In CrossFit, we have benchmark workouts. These are standardized workouts that we repeat on a random basis. Think of them like measuring sticks. In a traditional gym, it would be common for someone to ask you, “What’s your bench?” In a CrossFit gym, someone might ask you, “What is your Fran time?” It’s like a universal language that every CrossFitter around the world knows. But, aside from having something to talk about, why do we do benchmark workouts?
Where You Fail
There is a maxim that says “We fail at the margins of our experience.” It’s a fancy way of saying we can’t do what we can’t do. In workout terms, for example, if you don’t have the experience to do pullups, then that’s the point at which you fail. The only way to push past that “failure” is to increase your ability. To do this, you have to expose yourself to the things that challenge you. Increasing your experience will lead to increases in ability.
To help you visualize this, imagine a blank sheet of paper. In the middle of the paper, write a movement that is so basic almost everyone can do it (like an air squat). Now, around the middle, start to write other movements that are still “easy,” but slightly harder. Maybe surrounding air squat you write plank hold, pushups, situps, and ring rows. As you continue, expand out from the center as you write more and more challenging movements. A little further out might be back squats, front squats, and overhead squats. Toward the outer edge of the paper will be strict ring muscle ups, handstand walking, and triple unders.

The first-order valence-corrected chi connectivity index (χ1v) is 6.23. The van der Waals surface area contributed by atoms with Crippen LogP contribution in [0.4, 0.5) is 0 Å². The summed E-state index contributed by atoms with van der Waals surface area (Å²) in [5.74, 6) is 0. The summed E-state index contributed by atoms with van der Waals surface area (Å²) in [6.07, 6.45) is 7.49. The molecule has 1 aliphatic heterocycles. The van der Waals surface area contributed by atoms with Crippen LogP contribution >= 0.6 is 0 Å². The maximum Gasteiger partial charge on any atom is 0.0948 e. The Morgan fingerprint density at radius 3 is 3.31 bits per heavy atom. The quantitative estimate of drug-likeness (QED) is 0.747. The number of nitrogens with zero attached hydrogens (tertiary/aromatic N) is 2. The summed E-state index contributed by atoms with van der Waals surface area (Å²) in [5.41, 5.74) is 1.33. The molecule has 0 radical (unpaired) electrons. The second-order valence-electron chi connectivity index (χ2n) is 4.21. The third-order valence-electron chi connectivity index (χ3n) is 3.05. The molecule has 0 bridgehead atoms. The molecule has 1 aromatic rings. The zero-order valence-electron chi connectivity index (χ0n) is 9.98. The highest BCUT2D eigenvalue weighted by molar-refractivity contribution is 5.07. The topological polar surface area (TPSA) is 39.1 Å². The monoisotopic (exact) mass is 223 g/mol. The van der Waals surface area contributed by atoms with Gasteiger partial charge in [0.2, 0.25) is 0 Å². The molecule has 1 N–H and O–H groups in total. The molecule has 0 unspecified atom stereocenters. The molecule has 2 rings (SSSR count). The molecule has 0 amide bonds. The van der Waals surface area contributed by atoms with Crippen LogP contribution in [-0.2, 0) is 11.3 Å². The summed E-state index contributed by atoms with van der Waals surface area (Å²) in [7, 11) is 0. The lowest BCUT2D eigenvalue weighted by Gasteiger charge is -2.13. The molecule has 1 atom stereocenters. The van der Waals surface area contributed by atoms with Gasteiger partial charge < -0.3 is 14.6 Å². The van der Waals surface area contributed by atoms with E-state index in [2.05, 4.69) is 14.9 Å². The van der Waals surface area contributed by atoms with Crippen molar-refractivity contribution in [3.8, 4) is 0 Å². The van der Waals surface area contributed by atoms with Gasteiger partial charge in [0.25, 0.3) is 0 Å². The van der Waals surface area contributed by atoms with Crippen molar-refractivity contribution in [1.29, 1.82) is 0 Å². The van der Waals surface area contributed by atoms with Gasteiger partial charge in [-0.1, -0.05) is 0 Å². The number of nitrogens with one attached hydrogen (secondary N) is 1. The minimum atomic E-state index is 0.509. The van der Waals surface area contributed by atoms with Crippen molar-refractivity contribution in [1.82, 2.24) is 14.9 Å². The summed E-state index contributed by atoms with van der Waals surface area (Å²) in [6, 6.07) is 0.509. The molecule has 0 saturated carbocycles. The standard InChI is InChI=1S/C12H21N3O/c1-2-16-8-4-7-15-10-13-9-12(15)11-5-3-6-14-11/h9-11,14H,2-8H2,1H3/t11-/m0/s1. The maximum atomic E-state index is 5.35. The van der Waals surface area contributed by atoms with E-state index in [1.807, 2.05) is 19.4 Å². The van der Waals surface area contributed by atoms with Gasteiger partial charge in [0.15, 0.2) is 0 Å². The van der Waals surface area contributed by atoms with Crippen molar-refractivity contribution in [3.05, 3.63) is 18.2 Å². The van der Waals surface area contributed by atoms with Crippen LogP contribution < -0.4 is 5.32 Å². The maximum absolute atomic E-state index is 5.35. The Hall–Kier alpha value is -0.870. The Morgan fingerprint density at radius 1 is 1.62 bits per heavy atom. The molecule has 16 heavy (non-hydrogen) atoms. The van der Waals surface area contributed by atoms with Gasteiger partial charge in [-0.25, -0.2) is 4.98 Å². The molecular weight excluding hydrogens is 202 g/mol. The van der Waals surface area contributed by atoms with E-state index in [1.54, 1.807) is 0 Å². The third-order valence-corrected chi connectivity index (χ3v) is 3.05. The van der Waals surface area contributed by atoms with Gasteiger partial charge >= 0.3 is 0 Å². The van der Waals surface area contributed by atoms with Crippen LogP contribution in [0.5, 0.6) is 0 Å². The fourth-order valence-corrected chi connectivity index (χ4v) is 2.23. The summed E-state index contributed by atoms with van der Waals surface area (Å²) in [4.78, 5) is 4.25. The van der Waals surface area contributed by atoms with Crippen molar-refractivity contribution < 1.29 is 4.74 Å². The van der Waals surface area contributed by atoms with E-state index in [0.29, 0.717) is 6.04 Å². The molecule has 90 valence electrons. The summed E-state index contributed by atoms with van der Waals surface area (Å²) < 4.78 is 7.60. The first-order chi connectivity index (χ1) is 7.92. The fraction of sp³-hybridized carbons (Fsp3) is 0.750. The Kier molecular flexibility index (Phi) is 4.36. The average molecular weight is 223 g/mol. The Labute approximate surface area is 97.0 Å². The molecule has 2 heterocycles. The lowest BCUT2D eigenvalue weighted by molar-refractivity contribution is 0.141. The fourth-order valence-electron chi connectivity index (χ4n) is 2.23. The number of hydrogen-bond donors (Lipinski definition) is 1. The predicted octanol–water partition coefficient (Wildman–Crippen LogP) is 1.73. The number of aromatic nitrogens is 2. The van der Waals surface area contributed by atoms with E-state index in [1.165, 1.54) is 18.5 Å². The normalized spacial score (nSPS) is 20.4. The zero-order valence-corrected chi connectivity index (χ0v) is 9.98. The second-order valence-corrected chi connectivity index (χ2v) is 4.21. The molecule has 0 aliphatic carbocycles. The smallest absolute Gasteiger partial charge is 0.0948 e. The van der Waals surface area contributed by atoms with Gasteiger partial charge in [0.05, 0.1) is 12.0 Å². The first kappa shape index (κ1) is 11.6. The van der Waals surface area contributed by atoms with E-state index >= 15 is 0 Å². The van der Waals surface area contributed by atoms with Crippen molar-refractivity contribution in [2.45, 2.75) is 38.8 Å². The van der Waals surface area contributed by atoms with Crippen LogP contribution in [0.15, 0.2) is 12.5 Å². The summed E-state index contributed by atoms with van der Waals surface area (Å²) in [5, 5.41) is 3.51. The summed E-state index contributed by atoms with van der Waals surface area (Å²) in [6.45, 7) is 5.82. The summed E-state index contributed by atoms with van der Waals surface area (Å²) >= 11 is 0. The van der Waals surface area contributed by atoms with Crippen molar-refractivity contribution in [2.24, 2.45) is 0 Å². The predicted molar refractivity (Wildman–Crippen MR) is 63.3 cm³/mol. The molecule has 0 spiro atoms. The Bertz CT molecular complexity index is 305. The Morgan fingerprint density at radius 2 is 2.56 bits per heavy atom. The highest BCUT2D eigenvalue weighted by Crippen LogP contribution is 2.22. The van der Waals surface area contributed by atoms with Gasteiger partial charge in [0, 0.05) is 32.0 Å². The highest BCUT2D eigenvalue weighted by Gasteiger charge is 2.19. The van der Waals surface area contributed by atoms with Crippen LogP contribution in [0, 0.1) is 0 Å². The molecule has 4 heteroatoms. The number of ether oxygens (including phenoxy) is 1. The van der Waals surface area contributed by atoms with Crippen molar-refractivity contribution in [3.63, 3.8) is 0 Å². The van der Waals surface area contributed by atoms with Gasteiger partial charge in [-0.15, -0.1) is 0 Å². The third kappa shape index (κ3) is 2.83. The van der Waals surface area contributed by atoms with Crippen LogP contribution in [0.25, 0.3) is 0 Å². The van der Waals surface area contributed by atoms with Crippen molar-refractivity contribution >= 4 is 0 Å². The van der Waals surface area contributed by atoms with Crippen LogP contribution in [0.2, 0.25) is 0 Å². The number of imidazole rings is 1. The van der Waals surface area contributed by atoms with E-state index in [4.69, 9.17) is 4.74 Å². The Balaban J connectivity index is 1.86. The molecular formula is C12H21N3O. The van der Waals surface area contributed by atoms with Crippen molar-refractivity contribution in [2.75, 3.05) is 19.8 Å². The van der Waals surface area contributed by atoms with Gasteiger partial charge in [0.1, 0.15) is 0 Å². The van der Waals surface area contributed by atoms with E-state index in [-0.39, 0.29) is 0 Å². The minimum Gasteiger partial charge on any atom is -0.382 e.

At this point, draw a circle around the movements you can currently do. In the beginning, the circle will be small. However, as your experience increases, the circle will get larger and larger. As you gain strength and skills, you will be able to do more movements. As you expose yourself to more workouts, you will learn new skills and your circle will get larger.
Benchmarks Help Us Test Fitness
How does this relate to benchmark workouts? Benchmark workouts are a consistent test of our experience. The first time you do a particular benchmark workout, you may not be able to complete it as written. Maybe the workout has pullups and you can’t do unassisted pullups yet. However, a year later, after you have more experience, you can do pullups. Thus, by retesting the workout, you can see that your circle is getting bigger.
Each time you attempt the same benchmark workout, you learn more about your limitations. With that knowledge, you can address your limitations, increase your experience, and increase your margin of failure.